Many students pointed to anonymity as a major contributing factor to the proliferation of online hate speech. Indeed, anonymity can be a powerful crutch that compensates for a lack of accurate or sufficient information about the objects of hate speech and, furthermore, intensifies the online bullying to give power to hate-speaker(s). The hate-speaking subject or group gains power when hate escalates from an interpersonal dispute into intergroup hostility. Another student reflected, “the saying that the most familiar is the most dangerous comes to mind. Familiarity should not blunt the cruelty of hate speech”. Education on hate must foreground that what is habitual and familiar language in fact might contribute to an environment that abets hate speech or be hate speech itself. To do so is the first step in preventing hate speech from further spreading.
Third, after group discussions on cultural texts and online contents thematizing hate, a student wrote that “showing no reaction is acquiescing to hate speech, so taking action is necessary to change the situation”. Another student wrote that “if one uses hate speech while knowing that it is, then they can create and spread hate even if they did not necessarily intend to”, indicating that they will aspire to observe their everyday language more critically and prevent themselves and others from unwittingly spreading hate speech.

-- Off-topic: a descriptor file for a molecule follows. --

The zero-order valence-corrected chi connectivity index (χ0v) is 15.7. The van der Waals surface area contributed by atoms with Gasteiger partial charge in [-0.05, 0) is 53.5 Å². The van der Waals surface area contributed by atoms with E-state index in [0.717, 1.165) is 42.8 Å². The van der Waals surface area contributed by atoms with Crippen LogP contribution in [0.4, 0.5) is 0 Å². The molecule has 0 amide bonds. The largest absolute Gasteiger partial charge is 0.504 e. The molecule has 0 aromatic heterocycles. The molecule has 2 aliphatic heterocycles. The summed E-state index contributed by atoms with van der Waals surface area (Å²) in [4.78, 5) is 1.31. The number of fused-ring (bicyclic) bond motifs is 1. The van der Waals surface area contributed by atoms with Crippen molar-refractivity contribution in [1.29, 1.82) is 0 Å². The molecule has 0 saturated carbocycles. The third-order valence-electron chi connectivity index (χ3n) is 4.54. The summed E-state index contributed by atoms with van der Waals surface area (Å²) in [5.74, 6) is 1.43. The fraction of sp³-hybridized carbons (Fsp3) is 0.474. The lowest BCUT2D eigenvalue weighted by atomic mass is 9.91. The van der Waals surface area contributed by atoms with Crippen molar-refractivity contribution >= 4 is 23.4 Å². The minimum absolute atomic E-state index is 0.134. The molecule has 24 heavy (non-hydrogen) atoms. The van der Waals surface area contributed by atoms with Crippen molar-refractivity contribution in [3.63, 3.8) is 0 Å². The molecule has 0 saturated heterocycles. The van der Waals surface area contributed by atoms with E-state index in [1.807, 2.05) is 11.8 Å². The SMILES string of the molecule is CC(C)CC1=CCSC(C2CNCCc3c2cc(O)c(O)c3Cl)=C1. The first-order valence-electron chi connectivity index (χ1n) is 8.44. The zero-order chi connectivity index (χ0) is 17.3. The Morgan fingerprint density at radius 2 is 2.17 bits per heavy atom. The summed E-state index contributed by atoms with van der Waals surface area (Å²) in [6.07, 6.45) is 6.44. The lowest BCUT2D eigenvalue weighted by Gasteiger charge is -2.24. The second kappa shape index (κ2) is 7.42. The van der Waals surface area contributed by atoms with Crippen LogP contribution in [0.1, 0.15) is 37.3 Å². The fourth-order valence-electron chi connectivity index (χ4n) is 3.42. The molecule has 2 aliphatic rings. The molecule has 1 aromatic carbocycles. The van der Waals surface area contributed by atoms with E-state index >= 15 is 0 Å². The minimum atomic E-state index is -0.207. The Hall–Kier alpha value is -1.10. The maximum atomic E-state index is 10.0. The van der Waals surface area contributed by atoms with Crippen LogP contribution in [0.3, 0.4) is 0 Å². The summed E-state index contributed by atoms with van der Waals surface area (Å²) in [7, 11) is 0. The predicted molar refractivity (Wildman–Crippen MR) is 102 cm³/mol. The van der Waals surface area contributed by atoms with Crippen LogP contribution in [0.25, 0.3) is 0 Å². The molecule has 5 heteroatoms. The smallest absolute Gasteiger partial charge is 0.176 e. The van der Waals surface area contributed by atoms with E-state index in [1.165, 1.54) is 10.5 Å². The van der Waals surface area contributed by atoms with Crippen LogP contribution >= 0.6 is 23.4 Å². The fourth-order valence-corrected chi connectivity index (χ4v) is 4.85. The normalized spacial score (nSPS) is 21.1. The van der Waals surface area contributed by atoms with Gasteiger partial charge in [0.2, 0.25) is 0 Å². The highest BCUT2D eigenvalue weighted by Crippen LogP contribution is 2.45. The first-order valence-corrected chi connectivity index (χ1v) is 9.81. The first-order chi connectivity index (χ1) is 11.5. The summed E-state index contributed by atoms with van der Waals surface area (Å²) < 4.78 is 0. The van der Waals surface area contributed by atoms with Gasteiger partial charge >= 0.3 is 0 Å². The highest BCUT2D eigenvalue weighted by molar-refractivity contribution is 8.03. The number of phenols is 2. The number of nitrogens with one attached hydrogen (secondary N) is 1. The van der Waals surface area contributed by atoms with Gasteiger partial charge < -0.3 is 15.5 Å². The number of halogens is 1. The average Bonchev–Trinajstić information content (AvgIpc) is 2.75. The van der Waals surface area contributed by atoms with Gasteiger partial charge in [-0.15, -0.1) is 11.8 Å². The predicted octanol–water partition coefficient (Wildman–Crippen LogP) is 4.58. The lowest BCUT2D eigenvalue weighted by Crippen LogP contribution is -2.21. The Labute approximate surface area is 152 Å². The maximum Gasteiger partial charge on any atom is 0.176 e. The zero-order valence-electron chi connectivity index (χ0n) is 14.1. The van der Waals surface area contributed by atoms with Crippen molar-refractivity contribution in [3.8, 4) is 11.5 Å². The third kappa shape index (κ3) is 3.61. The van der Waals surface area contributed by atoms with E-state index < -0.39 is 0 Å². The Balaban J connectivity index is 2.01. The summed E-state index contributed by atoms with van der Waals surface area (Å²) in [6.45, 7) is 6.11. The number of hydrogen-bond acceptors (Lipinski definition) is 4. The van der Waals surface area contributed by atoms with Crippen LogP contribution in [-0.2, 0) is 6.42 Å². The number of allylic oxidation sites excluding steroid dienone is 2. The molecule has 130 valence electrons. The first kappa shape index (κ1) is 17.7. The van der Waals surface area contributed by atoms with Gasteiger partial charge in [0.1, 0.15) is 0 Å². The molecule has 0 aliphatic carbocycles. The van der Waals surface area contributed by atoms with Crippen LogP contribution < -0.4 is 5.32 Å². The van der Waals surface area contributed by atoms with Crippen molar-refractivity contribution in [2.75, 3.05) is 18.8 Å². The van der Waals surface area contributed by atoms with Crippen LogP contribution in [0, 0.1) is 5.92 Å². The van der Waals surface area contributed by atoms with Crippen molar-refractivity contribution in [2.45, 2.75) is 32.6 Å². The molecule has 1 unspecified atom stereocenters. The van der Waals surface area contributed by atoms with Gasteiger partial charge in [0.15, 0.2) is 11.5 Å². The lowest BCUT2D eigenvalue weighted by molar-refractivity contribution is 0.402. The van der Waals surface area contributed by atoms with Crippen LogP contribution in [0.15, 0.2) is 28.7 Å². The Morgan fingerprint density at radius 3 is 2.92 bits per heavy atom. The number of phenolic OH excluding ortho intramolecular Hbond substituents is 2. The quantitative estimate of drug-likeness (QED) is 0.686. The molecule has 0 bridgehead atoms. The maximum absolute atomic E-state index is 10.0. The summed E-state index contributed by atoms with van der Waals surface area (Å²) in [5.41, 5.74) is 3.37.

Practicing how to imagine the perspectives of others, especially those subject to hate speech, via a critical interpretation of popular cultural texts compelled the students to empathize with the “emotions felt by the objects of hate speech” more than with the hate-speakers or witnesses. Indeed, as one student said, “hate speech, though its intent might just be humorous, must cease because any member of the group that is targeted would be hurt in reality as a result”. Many students avowed that they would report instances of hate speech or block hate-speakers. A more proactive member among them said, “when such instances occur, I would tell the hate-speakers, at least once, not to spread hate speech. Preventing hate speech starts with me”. Some went further to say, “I would retaliate so that they understand what it feels like” and “I would exclude the hate-speakers in turn”. Still others said, “I would respond and ask about the speaker’s intent, and demand they admit wrongdoing and correct themselves”. This last strategy is particularly notable as the person problematizing the act of hate speech resists the psychological fear of “retaliation upon problematizing it in public”.